Getting old kind of creeps up on you. Today I saw my old boss passing by my window, helped by her husband. She looked so frail, this woman who was a powerful personality when she was the night charge nurse. As I watched her pass, I remembered how robust she always looked, with her fixed ideas of how a good nurse should be.
She was old school, and we often crossed swords, when she would demand, for example, that an elderly patient should sleep with two pillows. What I will say though, is that she loved her family. I am the same age she was when she retired from nursing, and I suddenly had the realisation that I too will grow old, perhaps depending on another to help me along the road.
Nature plays a cruel trick on all of us; getting old is not something that we consider, until we are old. I have recently lost a few friends, and this impacted on me more than when my parents died. I was suddenly faced with my own mortality, but still the illusion of still having plenty of time to do everything I always wanted to drives me forward.
I can’t imagine not having friends to call, or meet for lunch, and even though my head knows that I too will be carried feet first out of my dwelling, it isn’t something that preoccupies me to any great extent.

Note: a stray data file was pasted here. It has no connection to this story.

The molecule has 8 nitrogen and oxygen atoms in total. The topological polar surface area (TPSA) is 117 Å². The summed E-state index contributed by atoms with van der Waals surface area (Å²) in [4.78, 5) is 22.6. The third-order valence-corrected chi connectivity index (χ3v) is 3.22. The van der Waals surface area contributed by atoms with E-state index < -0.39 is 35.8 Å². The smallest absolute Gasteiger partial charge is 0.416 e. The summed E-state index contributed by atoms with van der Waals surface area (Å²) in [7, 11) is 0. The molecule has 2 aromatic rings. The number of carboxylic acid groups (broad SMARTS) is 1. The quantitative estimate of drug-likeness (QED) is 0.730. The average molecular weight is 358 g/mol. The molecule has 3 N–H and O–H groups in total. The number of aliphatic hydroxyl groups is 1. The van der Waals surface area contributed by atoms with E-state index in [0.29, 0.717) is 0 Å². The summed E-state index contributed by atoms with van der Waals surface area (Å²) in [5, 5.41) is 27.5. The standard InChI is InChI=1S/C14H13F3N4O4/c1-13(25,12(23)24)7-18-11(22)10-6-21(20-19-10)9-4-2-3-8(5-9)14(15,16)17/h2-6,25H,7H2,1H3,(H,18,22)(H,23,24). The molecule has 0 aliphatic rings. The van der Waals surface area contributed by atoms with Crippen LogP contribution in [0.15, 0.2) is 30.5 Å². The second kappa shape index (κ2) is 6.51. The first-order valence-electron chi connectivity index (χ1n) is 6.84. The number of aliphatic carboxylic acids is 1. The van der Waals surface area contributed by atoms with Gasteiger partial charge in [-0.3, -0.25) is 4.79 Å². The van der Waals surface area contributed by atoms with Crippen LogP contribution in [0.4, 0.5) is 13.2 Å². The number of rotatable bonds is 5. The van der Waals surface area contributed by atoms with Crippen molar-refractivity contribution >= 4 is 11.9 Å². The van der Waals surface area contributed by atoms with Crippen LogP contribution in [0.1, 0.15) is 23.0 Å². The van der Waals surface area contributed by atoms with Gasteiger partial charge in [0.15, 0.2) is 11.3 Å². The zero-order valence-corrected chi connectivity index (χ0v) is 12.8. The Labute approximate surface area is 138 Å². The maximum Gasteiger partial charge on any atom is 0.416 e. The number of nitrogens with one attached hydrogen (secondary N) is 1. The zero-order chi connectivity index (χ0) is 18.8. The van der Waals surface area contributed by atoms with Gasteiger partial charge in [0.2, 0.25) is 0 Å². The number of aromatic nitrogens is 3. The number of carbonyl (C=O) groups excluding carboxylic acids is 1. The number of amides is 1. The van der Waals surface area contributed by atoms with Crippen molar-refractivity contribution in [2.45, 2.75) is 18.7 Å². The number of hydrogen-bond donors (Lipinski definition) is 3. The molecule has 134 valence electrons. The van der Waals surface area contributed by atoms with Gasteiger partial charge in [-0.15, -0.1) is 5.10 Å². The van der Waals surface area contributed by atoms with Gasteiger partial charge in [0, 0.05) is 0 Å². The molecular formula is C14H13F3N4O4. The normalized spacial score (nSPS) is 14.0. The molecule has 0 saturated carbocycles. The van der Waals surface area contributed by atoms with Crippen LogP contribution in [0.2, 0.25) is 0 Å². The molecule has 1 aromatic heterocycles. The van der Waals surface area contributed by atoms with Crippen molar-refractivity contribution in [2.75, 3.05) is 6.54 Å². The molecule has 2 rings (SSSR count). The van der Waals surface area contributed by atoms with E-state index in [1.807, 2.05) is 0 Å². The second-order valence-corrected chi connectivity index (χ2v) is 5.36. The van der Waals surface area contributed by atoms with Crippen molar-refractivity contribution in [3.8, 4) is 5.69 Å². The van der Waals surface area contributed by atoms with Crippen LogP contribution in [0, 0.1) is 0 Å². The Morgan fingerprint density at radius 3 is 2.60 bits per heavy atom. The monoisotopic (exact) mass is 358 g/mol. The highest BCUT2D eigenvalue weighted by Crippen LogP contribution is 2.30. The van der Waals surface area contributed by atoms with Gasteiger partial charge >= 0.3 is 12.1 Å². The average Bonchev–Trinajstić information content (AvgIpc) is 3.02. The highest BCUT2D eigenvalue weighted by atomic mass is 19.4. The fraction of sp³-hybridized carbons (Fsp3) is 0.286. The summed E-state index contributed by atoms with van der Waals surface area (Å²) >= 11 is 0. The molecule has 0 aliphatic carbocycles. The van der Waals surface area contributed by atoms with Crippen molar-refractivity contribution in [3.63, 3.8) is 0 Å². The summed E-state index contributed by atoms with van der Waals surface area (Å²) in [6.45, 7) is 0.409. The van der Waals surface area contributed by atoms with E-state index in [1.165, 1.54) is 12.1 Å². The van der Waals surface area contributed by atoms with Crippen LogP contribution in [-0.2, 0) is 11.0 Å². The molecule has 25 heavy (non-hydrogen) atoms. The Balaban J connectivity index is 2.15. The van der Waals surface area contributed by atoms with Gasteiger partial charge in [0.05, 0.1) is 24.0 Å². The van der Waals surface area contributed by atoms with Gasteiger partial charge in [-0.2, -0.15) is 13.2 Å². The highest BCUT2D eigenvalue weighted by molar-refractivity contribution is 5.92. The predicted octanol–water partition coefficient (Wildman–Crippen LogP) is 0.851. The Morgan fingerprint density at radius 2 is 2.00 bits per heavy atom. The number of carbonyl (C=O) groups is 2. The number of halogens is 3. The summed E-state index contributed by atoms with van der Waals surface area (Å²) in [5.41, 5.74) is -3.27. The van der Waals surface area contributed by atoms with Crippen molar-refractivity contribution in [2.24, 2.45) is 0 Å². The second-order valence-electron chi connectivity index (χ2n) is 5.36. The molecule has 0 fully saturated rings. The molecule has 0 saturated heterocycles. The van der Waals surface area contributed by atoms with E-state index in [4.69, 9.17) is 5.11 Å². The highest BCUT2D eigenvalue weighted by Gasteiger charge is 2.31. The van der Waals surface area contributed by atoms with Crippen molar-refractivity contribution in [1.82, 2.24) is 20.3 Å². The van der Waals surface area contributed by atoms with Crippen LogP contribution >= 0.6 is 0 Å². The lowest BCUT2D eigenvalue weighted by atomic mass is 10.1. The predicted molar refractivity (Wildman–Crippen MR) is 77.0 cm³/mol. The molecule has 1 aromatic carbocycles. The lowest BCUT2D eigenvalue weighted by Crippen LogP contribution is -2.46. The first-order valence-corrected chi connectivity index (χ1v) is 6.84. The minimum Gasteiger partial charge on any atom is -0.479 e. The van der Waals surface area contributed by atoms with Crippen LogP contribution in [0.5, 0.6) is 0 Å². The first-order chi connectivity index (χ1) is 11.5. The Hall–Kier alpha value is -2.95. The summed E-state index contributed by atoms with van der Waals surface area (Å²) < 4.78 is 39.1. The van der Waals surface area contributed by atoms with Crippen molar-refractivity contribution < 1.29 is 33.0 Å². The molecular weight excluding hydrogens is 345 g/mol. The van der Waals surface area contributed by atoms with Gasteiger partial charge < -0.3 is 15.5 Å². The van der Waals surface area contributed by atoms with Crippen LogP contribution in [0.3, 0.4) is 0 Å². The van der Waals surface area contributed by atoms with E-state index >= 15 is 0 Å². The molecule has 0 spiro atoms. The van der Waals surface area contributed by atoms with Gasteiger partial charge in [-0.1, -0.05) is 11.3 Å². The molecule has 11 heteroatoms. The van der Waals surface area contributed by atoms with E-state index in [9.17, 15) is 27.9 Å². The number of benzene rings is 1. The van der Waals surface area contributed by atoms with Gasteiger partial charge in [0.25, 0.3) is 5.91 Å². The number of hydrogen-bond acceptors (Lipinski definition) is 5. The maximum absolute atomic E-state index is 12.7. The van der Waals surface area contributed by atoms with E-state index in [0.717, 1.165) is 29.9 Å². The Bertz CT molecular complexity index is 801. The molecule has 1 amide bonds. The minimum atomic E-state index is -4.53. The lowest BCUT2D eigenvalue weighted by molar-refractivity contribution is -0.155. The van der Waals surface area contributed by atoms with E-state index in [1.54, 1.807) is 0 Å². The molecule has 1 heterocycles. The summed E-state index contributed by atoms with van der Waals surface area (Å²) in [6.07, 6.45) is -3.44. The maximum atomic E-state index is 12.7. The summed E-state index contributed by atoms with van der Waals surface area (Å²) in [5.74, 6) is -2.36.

Having a belief in the after life can be very comforting, believing that all of my family and friends will be there to meet me, when my final whistle is blown. But that also raises other questions for me; will my mother like me in heaven, even though we didn’t get on in this life? Are we partitioned into family groups, having no contact with old friends, and will I need to sit next to my younger brother, who is very violent and self centred? Will I find out why certain events in my life didn’t work out, or will I be too happy sitting on my cloud to worry about those sort of things?
Philosophers have agonised over these questions for time immemorial, and many schools of thought and religions have emerged as a way of making sense of these eternal questions around the meaning of life. The only thing I am sure of, is that as long as I have breath in my body, I will choose to keep moving forward.